Each case was technically feasible with acceptable operative time but no quantitative assessment of outcome and morbidity was provided [33, 37]. Using three or four trocars 12mm or less we adhered to the basic surgical principles of urachal surgery in each case , such as medial umbilical ligaments with or without a bladder cuff. This technique offers many advantages, such as short duration of hospital stay (2.75 days) and brief recovery with a mean return to normal activity in 11 days [33, 37]. In addition, the laparoscopic approach provides an improved cosmetic result. Recently, Maciej Patrzyk et al.  have suggested and described a minimally invasive technique: single incision laparoscopic surgery (SILS), with the advantage of a better cosmetic result that can be adopted as an optional laparoscopic approach in specialized centers.
In summary, urachal abscess may only present with abdominal pain without obvious erythematous periumbilical tissue or exudates in adults. Despite the low incidence in adult patients, it should not be ignored in the differential diagnosis of abdominal pain. History taking and detailed physical examination may help in early diagnosis. US and CT scan are the gold standard diagnostic tools for suspected cases of urachal lesions.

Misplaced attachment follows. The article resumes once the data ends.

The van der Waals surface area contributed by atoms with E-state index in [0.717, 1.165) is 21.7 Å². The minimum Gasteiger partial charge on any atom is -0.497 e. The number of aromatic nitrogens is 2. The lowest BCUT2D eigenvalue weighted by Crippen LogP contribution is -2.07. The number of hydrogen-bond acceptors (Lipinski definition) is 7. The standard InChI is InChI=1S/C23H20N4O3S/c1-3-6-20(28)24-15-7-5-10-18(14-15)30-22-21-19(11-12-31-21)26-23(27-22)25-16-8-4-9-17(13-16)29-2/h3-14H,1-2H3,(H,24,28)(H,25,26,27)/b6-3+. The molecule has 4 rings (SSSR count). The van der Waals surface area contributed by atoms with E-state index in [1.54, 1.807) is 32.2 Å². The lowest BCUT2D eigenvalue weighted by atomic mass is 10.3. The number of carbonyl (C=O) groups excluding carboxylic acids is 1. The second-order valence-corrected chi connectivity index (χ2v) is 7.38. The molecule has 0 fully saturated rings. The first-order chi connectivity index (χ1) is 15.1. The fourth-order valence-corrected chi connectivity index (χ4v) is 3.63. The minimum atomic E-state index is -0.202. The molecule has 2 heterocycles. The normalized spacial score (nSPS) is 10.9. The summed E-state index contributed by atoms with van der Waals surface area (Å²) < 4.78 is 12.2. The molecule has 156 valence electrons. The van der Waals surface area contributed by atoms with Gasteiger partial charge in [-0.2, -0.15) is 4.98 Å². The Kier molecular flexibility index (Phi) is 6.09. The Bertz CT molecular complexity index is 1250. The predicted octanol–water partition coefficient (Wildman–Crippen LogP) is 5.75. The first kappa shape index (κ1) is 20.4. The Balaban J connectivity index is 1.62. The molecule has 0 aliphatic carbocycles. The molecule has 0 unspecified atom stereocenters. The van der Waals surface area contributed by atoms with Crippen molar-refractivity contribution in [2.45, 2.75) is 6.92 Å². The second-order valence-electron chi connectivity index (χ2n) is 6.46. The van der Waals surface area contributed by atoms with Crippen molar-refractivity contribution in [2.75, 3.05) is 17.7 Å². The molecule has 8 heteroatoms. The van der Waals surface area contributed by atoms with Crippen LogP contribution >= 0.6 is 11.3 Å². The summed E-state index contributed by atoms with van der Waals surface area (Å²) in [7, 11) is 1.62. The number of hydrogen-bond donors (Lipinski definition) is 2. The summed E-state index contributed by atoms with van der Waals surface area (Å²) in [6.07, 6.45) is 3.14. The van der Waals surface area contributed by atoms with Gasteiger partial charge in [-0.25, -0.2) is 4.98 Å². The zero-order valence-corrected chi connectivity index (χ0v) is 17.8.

Treatment of the infected urachal remnants in adulthood should consist of antibiotic treatment combined with adequate drainage and later followed by total excision of the remnant including resection of the bladder cuff. This strategy seems to be the most effective treatment option.
The laparoscopic approach appears to be a safe and effective alternative to open surgery in the management of urachal remnants with recurrent infections in both infants and adults. It provides easier access to the bladder dome in contrast to classical open surgical incisions. In addition it permits an acceptable excision of the lesion without producing marked scarring. It yields good long-term cosmetic results.
Written informed consent was obtained from the patients for publication of this manuscript and any accompanying images. A copy of the written consent is available for review by the Editor-in-Chief of this journal.